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Not a fan of that seat next to the lavatory?

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(CNN) -- Good luck trying to open your laptop to prepare for a meeting while wedged into a middle seat near the engine in economy class or on the aisle by the restrooms.

CNN spoke with Matt Daimler, founder of, for some inside advice on securing an airline seat that's comfortable for you. provides seating maps and aircraft information for 29 airlines, with comments and observations from users about specific seats and charts that allow travelers to compare seating options across multiple airlines.

Armed with this information and some simple strategies, you should be able to fly to your next business meeting with ease.

Act quickly

"Make your seat selection when you book, as far in advance as possible," Daimler advised.

Business travelers don't have as much flexibility as leisure travelers for planning, but choosing a seat as soon as you book is the best way to assure a comfortable flight.

Check in online

Checking in online is a good idea for last-minute seat selection, Daimler said. It saves travelers the trouble of arriving very early to get some of the choice seats that open up just before the flight.

"Most carriers will allow you to select the exit rows or the bulkheads. Those seats become available on the day of travel or via the 24 hours in advance when you're allowed to check in online."

Suit yourself

The height of comfort and convenience for one traveler will make another frequent flier squirm. provides specifics on seat width and available legroom and color codes seats that might present problems for some travelers, as well as seats that are considered poor across the board.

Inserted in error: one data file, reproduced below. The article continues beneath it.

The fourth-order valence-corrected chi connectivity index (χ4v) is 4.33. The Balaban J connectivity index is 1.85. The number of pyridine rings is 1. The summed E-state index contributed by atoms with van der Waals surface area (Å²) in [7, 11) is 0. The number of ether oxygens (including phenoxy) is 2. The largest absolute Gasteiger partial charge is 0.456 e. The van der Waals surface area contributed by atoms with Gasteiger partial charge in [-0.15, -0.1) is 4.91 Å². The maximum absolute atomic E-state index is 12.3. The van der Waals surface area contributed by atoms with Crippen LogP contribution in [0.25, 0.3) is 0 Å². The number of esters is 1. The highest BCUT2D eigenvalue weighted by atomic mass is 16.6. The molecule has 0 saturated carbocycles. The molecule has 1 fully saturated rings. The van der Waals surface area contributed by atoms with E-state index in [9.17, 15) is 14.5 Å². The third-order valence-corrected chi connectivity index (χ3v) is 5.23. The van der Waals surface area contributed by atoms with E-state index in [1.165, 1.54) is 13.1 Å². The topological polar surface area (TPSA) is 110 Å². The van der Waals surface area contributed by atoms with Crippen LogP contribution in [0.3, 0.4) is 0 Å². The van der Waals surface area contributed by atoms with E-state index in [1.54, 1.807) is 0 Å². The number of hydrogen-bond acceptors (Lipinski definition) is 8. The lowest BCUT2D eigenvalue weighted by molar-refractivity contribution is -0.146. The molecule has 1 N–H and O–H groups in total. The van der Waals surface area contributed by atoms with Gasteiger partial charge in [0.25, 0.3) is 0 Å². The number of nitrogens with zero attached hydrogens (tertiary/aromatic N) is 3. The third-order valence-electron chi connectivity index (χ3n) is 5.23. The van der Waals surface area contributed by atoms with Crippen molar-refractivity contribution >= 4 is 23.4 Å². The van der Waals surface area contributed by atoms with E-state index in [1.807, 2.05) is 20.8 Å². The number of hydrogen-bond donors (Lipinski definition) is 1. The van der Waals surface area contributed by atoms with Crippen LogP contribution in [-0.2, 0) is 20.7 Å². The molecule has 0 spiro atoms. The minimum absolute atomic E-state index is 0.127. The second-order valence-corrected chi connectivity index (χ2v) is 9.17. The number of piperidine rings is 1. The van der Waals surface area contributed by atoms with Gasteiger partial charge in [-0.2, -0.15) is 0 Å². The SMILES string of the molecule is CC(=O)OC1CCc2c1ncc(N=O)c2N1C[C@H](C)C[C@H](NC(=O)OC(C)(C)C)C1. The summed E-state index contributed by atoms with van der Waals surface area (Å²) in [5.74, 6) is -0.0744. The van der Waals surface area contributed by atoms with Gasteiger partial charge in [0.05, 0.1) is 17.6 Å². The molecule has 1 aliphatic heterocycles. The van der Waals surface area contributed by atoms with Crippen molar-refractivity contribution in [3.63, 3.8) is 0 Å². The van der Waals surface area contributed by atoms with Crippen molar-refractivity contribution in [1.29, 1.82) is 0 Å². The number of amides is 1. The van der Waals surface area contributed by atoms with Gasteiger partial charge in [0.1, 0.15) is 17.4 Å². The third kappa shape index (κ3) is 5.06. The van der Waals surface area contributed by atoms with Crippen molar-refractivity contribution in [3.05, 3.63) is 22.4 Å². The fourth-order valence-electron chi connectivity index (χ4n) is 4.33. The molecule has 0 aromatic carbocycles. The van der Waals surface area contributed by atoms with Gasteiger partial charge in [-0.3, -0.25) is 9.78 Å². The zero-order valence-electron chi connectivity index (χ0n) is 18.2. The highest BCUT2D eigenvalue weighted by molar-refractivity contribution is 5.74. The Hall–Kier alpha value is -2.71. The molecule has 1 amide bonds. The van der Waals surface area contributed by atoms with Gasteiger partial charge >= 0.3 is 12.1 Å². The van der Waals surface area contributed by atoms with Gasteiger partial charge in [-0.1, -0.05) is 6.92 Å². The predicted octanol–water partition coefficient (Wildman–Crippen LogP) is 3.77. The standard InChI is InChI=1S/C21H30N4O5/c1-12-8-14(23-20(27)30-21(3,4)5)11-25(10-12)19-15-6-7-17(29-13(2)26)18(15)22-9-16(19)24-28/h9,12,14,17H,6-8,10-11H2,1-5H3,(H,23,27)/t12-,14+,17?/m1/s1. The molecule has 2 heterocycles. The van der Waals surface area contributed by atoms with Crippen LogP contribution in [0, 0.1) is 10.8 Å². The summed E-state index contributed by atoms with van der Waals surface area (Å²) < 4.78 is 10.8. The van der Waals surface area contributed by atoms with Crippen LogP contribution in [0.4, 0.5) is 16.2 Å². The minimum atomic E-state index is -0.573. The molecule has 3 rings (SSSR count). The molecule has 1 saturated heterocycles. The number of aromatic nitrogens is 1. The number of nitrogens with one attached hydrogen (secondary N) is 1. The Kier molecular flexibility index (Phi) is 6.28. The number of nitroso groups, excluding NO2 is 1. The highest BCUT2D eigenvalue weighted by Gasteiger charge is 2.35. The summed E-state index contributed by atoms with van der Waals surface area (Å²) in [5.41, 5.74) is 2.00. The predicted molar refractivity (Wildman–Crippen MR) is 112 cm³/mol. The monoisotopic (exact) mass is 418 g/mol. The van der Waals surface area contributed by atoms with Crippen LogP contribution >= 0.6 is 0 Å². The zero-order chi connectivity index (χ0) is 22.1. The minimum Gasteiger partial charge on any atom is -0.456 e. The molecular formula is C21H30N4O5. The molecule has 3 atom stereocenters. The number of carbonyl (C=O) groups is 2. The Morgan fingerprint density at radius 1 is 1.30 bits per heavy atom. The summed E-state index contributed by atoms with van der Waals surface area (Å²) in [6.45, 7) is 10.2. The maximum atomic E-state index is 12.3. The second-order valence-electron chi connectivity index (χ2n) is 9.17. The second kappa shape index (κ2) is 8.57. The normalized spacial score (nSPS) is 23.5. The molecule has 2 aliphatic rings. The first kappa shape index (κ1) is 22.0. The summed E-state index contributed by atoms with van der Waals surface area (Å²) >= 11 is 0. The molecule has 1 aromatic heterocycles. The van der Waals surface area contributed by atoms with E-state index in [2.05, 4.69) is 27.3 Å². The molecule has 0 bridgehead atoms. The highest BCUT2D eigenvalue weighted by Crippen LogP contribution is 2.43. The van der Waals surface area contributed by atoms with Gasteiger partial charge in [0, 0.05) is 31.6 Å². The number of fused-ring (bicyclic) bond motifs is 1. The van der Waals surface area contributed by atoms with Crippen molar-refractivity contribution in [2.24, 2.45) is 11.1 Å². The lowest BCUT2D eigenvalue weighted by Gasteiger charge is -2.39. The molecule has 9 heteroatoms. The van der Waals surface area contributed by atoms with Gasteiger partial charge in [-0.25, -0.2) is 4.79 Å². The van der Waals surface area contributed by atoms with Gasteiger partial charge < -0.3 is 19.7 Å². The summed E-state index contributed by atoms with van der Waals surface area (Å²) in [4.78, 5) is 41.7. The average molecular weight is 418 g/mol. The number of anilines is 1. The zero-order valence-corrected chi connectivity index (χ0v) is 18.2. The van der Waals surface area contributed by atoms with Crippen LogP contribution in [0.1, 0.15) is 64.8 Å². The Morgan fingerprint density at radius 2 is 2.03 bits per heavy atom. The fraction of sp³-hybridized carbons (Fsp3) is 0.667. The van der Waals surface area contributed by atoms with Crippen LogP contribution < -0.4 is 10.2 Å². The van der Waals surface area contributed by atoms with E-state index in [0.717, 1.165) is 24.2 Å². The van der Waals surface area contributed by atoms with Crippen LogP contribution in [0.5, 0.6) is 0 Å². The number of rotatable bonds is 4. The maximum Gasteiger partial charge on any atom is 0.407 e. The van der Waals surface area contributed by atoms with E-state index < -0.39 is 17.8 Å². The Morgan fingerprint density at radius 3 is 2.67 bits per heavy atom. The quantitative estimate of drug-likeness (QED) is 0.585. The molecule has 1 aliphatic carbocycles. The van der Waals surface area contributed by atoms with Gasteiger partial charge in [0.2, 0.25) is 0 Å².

Seats near the lavatories generally receive poor reviews from users, but some fliers like the easy access.

"Nine out of 10 people say 'I don't like sitting next to the bathroom,' but one out of 10 says, 'Hey, that's great. That's my favorite seat,' " Daimler said.

The flat seats some carriers offer in first and business classes also receive mixed reviews. Often the flat seats are positioned at a slight angle, making it difficult to get and stay situated, Daimler said.

Consider your own requirements for comfort and select a seat accordingly, Daimler advised.

Ask away

Inquiring with a gate agent may yield some extra space.

"You might be able to do that before you get on the plane and get your own row because it's an empty flight," Daimler said.

"These days it's not happening quite as often because the airlines are filling planes better than ever before," but Daimler said it's still worth a try.

Traveling companions may also want to try reserving a window and an aisle seat in the same row in hopes of keeping the middle seat empty.

"That strategy has limited success, but when it does work you're happy to have that extra seat between you to stretch out or put something in," Daimler said.

Stay loyal for best perks

"If you're flying with frequency it does make sense to try to pick an airline and stick with it," Daimler advised.

"It will pay off in getting better seats both in economy and also potentially getting upgrades."

This story first appeared on in May 2006.

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